Rachel Sermanni is perhaps one of the most beautifully enchanting and beguiling acts on the stage today with her smooth and soulful tones that she deftly weaves into a series of delicate and jubilant melodies. Her evocative tones ring out like church bells and her latest release So It Turns is a truly breath-taking work that carries all the warmth and familiarity as if she was drawing you in for a close hug.
This tenderness and familiarity is something that Sermanni carries with her throughout the entire album. This warmth, this passion; it works for her in a peculiar and unique way, making her seem somewhat distant and yet also overwhelmingly passionate. It’s as if you can hear a trace of vulnerability wavering in her voice but also the fierce and fervent control with which she brings it to life. Sermanni is a performer who glows like embers but seems as though she could ignite again at any moment. Her voice is as natural as daylight and every bit as uplifting as she applies them to her careful melodies that echo the likes of Nico with her soft and slightly husky vocals that overly sparse and melancholic tracks. The main difference is how Sermanni interacts with her music, swirling and meandering with it she seems to channel herself through the flow of the sounds she brings to life.
What’s uplifting with Sermanni’s work though is how it feels as though she has perfectly balanced folk music with its modern-day contemporary counterparts as well as peppering the whole album with country here and there. Songs such as What Can I Do highlight the disparate work that she has collected but in the most inimitable way. It is as though she has fleshed out her songs again and again until she has a grandiose masterpiece that anyone would be proud of. But instead of stopping there she then proceeds to strip it all the way back to the roots, back to what can be called the bare essentials. The result of this effort is an album where not a single note is wasted. Sharp and concise; her music is bold and bracing with a collection of earnest lyrics that anyone can identify with.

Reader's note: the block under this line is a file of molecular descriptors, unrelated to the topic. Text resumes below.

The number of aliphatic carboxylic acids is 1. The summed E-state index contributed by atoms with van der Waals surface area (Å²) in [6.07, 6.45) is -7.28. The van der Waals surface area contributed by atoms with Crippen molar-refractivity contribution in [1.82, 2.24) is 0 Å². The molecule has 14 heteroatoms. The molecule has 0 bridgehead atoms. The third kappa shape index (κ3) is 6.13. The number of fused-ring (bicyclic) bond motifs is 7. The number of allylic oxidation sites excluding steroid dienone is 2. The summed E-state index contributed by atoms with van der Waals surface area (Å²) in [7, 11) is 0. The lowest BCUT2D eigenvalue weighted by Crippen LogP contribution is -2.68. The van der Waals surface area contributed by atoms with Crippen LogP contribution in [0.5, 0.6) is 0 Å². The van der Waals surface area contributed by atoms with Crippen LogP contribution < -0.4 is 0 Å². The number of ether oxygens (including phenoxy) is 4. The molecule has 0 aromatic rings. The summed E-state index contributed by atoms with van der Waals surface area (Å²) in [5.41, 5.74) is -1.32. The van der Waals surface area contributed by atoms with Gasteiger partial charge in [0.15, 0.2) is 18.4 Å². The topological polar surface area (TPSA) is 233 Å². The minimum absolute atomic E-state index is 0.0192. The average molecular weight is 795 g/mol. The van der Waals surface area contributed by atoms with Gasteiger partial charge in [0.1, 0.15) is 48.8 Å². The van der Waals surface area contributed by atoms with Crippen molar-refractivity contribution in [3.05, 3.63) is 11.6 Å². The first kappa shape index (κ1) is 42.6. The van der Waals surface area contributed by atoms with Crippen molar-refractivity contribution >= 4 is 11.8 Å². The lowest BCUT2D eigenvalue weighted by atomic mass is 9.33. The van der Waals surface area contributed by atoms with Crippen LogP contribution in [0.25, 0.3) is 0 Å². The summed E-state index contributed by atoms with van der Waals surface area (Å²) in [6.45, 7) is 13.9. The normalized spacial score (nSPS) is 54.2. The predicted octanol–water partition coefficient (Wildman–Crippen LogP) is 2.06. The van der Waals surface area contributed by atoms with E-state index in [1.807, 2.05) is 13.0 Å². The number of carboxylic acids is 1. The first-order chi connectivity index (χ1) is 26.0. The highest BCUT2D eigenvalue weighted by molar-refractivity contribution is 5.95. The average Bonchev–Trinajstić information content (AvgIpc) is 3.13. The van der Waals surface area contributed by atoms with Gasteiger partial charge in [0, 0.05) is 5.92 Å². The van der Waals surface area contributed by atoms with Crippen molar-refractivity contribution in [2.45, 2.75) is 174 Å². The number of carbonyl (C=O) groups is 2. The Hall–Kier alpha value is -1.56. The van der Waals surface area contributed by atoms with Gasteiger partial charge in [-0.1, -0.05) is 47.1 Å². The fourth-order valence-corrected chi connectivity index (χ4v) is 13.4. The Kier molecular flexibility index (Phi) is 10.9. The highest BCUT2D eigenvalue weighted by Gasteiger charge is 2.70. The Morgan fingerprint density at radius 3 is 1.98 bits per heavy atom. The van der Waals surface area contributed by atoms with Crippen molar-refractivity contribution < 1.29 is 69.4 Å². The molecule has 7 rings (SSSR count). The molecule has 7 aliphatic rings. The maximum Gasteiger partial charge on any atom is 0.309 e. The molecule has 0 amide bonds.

Sermanni’s Scottish heritage has clearly influenced her music over time but these days it feels as though she has absorbed something from across the globe from country to blues and she has used this to create a heady cocktail of experimental songs that will tear down folk music as you know it and reconstruct it in her own image.
10th August – Album Launch – Edinburgh, Summerhall
11th Sep – Aberdeen, The Blue Lamp
12th Sep – Inverness, Eden Court
13th Sep – Stirling, The Tollbooth
19th – 22nd Sep – Shetland (Songwriting Festival)
27th Sep – Galway, The Black Gate
28th Sep – Dublin, Lost Lane
2nd Oct – Album Launch – Glasgow, St Andrews in the Square
10th Oct – London, St Pancras Church
11th Oct – Husthwaite Village Hall
12th Oct – Bury, The Met
13th Oct – Kingskerswell Parish Church
19th Oct – Durham, The Old Launderette
Review by Joe Knipe